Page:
Wrappers are not a new concept in Firefox, or browsers in general. In the past we have already used them to regulate how windows (or tabs) pass objects to each other. In the past, when another window (or tab or iframe) tried to touch an object that belongs to a different window, we handed it a wrapper object instead. That wrapper object dynamically checks at access time whether the accessor window (also called the subject) is permitted to access the target object. If one Google Mail window is trying to access another Google Mail window, the access is permitted, because these two windows (or tabs or iframes) are same origin and hence its safe to permit this access. If an untrusted website obtains a reference to a Google Mail DOM element, we hand it the same wrapper, and if it ever tries to access the Google Mail DOM Element the wrapper will at access time deny the property access because the untrusted website “evil.com” is cross origin with “google.com”.
A disadvantage of the Firefox 3.6 wrapper approach (which is similar to the way other browsers utilize wrappers) was the fact that these wrappers had to be injected manually at the right places in the C++ browser implementation, and each wrapper had to do a dynamic security check at access time. With compartments we can do a lot better:
- Since all objects belonging to the same origin are within the same compartment, and no object from a different origin is in that compartment, we can let all objects within a compartment touch other objects in the same compartment without a wrapper in between. Keep in mind that this doesn’t just apply to windows but also to iframes. A single Google Mail session often uses dozens of iframes that all heavily exchange objects with each other. In the past we had to inject wrappers in between that kept performing dynamic security checks. This is no longer necessary, and there is an observable speedup when using iframe heavy web applications such as Google Mail.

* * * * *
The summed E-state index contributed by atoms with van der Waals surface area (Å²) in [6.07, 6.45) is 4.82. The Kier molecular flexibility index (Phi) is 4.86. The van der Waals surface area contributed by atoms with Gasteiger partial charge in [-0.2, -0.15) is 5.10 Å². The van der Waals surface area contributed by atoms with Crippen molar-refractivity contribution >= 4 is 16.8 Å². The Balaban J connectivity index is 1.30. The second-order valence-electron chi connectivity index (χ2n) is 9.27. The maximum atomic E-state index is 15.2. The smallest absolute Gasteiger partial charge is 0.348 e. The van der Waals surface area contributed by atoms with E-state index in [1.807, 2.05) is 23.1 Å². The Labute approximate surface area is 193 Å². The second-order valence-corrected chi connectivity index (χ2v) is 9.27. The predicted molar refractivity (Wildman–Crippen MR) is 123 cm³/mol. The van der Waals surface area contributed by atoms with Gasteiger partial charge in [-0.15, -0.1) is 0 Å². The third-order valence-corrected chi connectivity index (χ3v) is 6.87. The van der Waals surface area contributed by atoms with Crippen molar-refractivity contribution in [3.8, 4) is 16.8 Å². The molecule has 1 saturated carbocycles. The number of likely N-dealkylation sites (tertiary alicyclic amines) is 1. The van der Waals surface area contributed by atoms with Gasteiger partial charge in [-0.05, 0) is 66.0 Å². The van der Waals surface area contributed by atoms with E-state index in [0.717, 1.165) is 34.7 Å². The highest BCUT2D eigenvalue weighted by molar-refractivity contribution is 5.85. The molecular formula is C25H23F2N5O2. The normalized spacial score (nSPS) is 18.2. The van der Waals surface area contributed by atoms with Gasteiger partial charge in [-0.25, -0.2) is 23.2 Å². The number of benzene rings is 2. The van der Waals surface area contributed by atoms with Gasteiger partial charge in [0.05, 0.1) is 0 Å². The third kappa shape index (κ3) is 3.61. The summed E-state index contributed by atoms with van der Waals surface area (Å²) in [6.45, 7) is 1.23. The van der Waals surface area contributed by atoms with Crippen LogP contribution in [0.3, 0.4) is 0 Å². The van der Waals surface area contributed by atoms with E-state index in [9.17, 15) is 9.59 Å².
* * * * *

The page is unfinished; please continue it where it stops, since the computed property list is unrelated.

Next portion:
- Since all cross origin objects are in a different compartment, any cross origin access that needs to perform a security check can only happen through a cross compartment wrapper. Such a cross compartment wrapper always lives in a source compartment, and accesses a single destination object. When we create a cross compartment wrapper, we consult with the wrapper factory to see what kind of security policy should be applied. When “evil.com” obtains a reference to a “google.com” object, for example, we have to create a wrapper to that object in the “evil.com” compartment. When that wrapper is created the wrapper factory will tell us to apply a stringent cross origin security policy, which makes it impossible for “evil.com” to glean information from the “google.com” window. In contrast to our old wrappers, this security policy is static. Since only “evil.com” objects ever see this wrapper, and it only points to one single DOM element in the destination compartment, the policy doesn’t have to be re-checked at access time. Instead, every time “evil.com” attempts to read information from the DOM element, the access is denied without even comparing the two origins.
We solve this problem through brain transplants. Whenever an outer window navigates, we copy it into the new destination compartment. The object in the old compartment is transformed into a cross compartment wrapper that points to the newly created object in the destination compartment. So the term brain transplants is very appropriate here. We are essentially transplanting the guts of the outer window object into a new object hull in the same compartment we allocated the inner object in.